11. Amanda says:

    We love Dave Ramsey’s processes, especially with kids and money ☺ The short of it is that “commissions” are tied to chores, and when the kids are paid every week they separate the money into Give, Save and Spend envelopes. We started this with each of our kids around age 3 and gradually increase the # of chores, difficulty of chores, etc. (I hope that helps! I love your blog!!)


  12. Tara G. says:

    We’ve always given an allowance even when the children were preschoolers with the purpose of teaching financial responsibility. We used a Larry Burkett giving bank that had church, bank & store compartments when they were little. The kids use a divided plastic envelope now & follow the same principle in addition to having a “real” savings account with the bank. We expect the kids to contribute in respect to chores as members of the family but allowance isn’t necessarily tied to them unless we choose to take it away. We’ve been really blessed to see them give generously as the Spirit has prompted them, they have made wise choices when they had to wait to buy something by saving, & they purchase their own gifts for family members.


  13. shannon mcfarlane says:

    I have two kids, 17 and 14. Both of my kids are given money every week, not for chores or grades. We expect good grades and work around the house because that is what is required of them as a member of our family. They get allowance and must budget that money and now that they are older they also work outside the home, i.e., babysitting, washing cars etc as another source of income. I tried a chore chart and it did not work for us. Life does not work like a chart so some days I ask for more help other days less and the duties change depending on if its summer or they are on break. I think you will find that with a high schooler a chart may be difficult at times as well. There are times when your child has multiple AP classes, advanced courses and sports so I don’t expect more than her cleaning her room and helping with dishes on these days. Good luck.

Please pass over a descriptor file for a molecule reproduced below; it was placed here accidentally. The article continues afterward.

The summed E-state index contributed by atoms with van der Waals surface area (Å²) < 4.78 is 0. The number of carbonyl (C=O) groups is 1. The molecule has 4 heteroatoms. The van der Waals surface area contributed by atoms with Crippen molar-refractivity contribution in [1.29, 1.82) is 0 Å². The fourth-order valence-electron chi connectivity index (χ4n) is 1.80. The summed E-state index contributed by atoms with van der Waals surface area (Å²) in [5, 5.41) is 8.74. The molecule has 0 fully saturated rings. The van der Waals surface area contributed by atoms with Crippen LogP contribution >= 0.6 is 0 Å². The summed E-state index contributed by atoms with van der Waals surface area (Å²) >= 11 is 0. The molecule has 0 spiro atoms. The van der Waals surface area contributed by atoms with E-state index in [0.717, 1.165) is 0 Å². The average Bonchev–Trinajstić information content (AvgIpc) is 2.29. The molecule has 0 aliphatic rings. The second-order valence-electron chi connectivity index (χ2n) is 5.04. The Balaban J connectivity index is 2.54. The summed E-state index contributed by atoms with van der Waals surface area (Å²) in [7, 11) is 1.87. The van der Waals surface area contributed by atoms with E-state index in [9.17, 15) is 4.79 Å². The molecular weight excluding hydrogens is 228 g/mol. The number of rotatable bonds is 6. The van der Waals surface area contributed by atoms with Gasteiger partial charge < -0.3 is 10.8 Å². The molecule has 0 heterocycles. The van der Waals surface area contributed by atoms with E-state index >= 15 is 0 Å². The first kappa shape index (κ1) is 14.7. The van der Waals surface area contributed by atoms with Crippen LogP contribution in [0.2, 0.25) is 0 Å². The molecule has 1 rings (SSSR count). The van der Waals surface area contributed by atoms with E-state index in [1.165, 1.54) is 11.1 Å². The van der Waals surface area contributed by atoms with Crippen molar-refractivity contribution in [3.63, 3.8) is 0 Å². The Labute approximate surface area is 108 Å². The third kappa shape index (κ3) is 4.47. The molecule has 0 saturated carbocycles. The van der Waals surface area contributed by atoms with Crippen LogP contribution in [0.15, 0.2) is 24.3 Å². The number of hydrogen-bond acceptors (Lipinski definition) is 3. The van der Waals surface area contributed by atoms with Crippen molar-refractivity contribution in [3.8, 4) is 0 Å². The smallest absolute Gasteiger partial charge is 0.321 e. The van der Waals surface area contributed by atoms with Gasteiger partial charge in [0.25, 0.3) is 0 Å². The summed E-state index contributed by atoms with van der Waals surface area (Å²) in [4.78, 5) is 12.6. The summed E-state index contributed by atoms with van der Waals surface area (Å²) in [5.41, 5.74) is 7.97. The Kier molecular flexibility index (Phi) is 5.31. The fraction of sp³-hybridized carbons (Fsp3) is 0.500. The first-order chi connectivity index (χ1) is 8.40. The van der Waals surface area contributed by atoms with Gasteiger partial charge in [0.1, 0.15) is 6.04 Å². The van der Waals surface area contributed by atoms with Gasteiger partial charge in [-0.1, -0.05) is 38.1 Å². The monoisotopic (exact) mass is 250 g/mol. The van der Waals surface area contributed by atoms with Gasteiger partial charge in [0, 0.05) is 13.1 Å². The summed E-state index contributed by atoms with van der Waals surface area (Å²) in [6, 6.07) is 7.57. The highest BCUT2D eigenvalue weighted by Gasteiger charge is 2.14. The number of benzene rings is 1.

14. Nicki Trevino says:

    I don’t have kids yet, but Growing up, my mom made a chore chart for all of us with our chores listed for each day of the week (the charts were the same each week). Then we got a set allowance for each week based on completing our chores. It was also great because my parents used it as a way to teach us how to tithe from what we earned and would always have a separate envelope for us to put our tithe in. I think it worked great for us and I plan to do something similar with my kids!


  15. Yvonne Gibson says:

    We did not give our children allowance money for chores. They were expected to help whenever asked, and encouraged to help without asking, because they were part of our family. When they reached middle school (around 6th grade) we opened checking accounts for them and they received $50 a month. I know this sounds like a lot. They were expected to pay for their lunch and anything that came up for school like field trips, supplies for projects, etc. They were also to tithe from the money. Any money that was left over was theirs to spend or save as they saw fit. If they ran out of money before the month was over, they were welcome to make their own lunch from whatever was in the kitchen, but mom would not make it. They could also make lunch any day they wanted and keep the money. Since I taught at the middle school they went to I had to make sure the lunch ladies understood that my husband and I were trying to prepare them for life and not to help them out. When they got to high school. We upped the amount to $100 a month and when they started driving $150. They were expected to buy yearbooks, gas, any special clothes, school supplies, and lunch from their money. We sat down with them each month and helped them balance their checkbooks. My boys are both out of college and on their own now and both know how to handle money well. They understand budgets and living on a set amount. They understand paying for the necessities and saving for the wants. For our family it worked great.


  16. Yvonne Gibson says:

    I forgot to mention…going to school and doing the best they could do was considered their job. We expected them to do their very best and if they weren’t, the money would stop, because you don’t get paid if you don’t work.


I love to hear from you! Leave a comment here! :) XO Narci